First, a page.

I think the title best sums up the Endurance Life ultra I did last weekend. We drove down to the Flete estate on the Friday evening after work, arriving to increasing gloom and rain which eventually became quite an impressive storm. We were very glad to have the van, rather than having to have put up a tent.
Registration opened the next morning at 0830, and with all of 50 metres to walk it was a leisurely start. The rain had stopped, and it was cloudy but dry. I was feeling excited right up until the point where I looked at the route details and saw the distance: 36.6 miles. Oh dear. I had anticipated 32 or 33 miles. The furthest I had run in one go in 2011 was 20 miles! And, like all Endurance Life events, it was likely to be a tough course (spoiler: it was).
Luckily I only had an hour to worry. At 0930 the small group doing the ultra set off. The course consisted of two loops and an estuary crossing (so the race starts were timed so that we crossed at low tide). The half marathon (15 miles) did the first of the loops, ending with the watery crossing. The full marathon (a mere 28 miles) did both loops and ended with the water crossing, whilst the Ultra did both loops, crossed the estuary and then off we went on the first loop again, shoes full of water.
The first loop was a pleasant, if rolling, run along the coastline, before turning round and heading back inland (after first ducking under an electric fence!). The group quickly split, and for a long while I ran with a couple of other intrepid racers. We hit a checkpoint at just under 12 miles quite quickly (1:36) and I was feeling very comfortable, though very aware that this was likely to change in short order. As we started the third member of our group dropped off, leaving me with Diane Roy who was looking very strong (and went on to be first woman and second over all). The second loop headed away from the start inland, before hitting the coast, and heading back in along the coastal path.
We arrived at the sea front at around the three hour mark, with Diane having pulled ahead by a couple of hundred metres. At this point there was a nice flat mile on the beach, before we picked up the costal trail and things got...hard. I was definitely feeling the distance at this point, and we progressed along the costal path in a wearing rhythm - a steep climb up to the cliff tops, a short rolling section, a steep descent down to a beach, followed by a steep climb up to the cliff tops etc etc. Diane was occasionally visible silhouetted against the sky as she crested the top of a hill I was just starting to slog up.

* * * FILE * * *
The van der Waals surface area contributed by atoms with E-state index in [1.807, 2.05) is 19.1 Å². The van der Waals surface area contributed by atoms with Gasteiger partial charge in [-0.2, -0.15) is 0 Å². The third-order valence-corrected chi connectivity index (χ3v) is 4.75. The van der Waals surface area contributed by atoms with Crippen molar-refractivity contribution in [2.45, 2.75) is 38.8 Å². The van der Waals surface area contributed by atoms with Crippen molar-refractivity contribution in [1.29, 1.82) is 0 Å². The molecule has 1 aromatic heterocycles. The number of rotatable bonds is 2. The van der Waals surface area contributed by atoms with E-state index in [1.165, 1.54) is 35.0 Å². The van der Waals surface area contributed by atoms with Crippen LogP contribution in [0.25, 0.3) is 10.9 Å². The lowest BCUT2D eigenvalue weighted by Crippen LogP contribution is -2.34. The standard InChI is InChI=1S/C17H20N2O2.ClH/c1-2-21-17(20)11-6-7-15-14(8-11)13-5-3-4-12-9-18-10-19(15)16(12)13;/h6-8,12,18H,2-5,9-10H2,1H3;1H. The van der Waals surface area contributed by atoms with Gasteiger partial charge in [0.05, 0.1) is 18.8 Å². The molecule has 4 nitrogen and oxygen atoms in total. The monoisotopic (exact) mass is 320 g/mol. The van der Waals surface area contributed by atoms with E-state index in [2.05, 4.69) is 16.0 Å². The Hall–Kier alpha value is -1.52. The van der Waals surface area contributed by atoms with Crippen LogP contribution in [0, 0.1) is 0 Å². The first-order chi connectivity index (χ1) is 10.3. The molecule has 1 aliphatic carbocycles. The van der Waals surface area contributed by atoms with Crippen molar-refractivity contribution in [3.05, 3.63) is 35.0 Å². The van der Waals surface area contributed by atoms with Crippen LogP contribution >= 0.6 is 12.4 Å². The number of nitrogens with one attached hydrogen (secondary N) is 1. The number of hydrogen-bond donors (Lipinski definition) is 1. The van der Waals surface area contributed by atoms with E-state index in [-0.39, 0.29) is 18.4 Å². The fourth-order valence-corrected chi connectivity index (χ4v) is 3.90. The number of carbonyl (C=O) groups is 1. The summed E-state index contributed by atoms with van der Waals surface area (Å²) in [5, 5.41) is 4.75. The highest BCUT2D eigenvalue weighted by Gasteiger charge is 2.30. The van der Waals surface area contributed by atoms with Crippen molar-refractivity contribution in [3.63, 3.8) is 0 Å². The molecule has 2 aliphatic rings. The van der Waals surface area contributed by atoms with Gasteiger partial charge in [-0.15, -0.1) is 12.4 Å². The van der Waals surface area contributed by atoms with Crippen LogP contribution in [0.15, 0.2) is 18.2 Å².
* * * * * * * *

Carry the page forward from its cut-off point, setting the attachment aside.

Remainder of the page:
Eventually I arrived at the estuary and headed up stream to the crossing point. Ahead I could see figures making their way across the water - the half marathoners at the end of their race. At this point I was passed by Oliver Sinclair. We chatted briefly, before he quickly pulled away.
The river crossing wasn't too bad. Cold, but not deep. I was quickly across, and was briefly amongst all the half marathon runners. Then they turned up to the finish, and I, somewhat reluctantly, headed out on the first loop for the second time. I was pleased with my time to that point - approx 4:30 which wasn't bad for 28 miles.
At this point my legs were tired, but I felt pretty good, The pace was slow, and I walked on the steep bits but was fine. As I ducked under the electric fence for the second time and approached the final steep climb I could see Oliver at the top. I was, by my estimates, 4th at that point, and was vaguely hoping I could hold on. The run back was fairly easy, though given the distance we had covered by then, not quick. With some three miles to go, I looked back and for the first time in ages saw another runner. She caught and passed me quickly, and pulled away looking strong. Ok, fifth I thought. I can hold on to that. The descent down to the estuary had been fast the first time, but on tired legs was much trickier. I also quickly realised it would mean we would be finishing with a climb back to the start/finish.
A brief section of flat along the water front and it was indeed up hill. With probably just a few hundred metres to go, I heard something behind me, looked back and saw another runner approaching. No way I thought and speeded up as best I could. It was to no avail - I was passed by (according the the results) Helen Bennett, who was positively flying. I have absolutely no idea how she was able to sprint up hill like that after that distance. Suitably impressed I slogged on to the finish, and sixth overall in 6:29.
It was great course, and I was delighted with myself for completing it. Endurance Life did their usual brilliant job of organising, and all the EL staff were friendly and helpful.
The Domino's Vegetarian Supreme pizza was well received that night!